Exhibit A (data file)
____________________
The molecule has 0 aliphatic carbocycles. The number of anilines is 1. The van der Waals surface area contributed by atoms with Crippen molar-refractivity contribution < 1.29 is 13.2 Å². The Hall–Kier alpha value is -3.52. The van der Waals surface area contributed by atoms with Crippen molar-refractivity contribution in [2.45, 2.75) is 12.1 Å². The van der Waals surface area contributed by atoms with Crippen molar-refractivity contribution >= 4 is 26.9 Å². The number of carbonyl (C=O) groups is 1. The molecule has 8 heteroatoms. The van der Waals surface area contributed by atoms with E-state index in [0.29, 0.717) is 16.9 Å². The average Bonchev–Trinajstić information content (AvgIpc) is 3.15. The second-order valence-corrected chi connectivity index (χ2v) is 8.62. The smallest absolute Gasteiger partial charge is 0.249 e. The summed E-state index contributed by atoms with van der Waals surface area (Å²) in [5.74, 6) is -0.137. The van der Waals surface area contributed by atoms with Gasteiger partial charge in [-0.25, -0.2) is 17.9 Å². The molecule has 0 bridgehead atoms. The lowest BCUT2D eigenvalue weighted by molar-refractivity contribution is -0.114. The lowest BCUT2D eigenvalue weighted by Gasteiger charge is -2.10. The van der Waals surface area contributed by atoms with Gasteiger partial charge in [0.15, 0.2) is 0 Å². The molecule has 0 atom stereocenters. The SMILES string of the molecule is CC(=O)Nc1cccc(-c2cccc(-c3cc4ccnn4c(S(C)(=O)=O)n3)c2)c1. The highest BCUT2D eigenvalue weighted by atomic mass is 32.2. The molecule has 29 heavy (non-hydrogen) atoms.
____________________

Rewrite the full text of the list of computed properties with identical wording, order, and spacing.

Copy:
The molecule has 0 aliphatic carbocycles. The number of anilines is 1. The van der Waals surface area contributed by atoms with Crippen molar-refractivity contribution < 1.29 is 13.2 Å². The Hall–Kier alpha value is -3.52. The van der Waals surface area contributed by atoms with Crippen molar-refractivity contribution in [2.45, 2.75) is 12.1 Å². The van der Waals surface area contributed by atoms with Crippen molar-refractivity contribution >= 4 is 26.9 Å². The number of carbonyl (C=O) groups is 1. The molecule has 8 heteroatoms. The van der Waals surface area contributed by atoms with E-state index in [0.29, 0.717) is 16.9 Å². The average Bonchev–Trinajstić information content (AvgIpc) is 3.15. The second-order valence-corrected chi connectivity index (χ2v) is 8.62. The smallest absolute Gasteiger partial charge is 0.249 e. The summed E-state index contributed by atoms with van der Waals surface area (Å²) in [5.74, 6) is -0.137. The van der Waals surface area contributed by atoms with Gasteiger partial charge in [-0.25, -0.2) is 17.9 Å². The molecule has 0 bridgehead atoms. The lowest BCUT2D eigenvalue weighted by molar-refractivity contribution is -0.114. The lowest BCUT2D eigenvalue weighted by Gasteiger charge is -2.10. The van der Waals surface area contributed by atoms with Gasteiger partial charge in [0.15, 0.2) is 0 Å². The molecule has 0 atom stereocenters. The SMILES string of the molecule is CC(=O)Nc1cccc(-c2cccc(-c3cc4ccnn4c(S(C)(=O)=O)n3)c2)c1. The highest BCUT2D eigenvalue weighted by atomic mass is 32.2. The molecule has 29 heavy (non-hydrogen) atoms.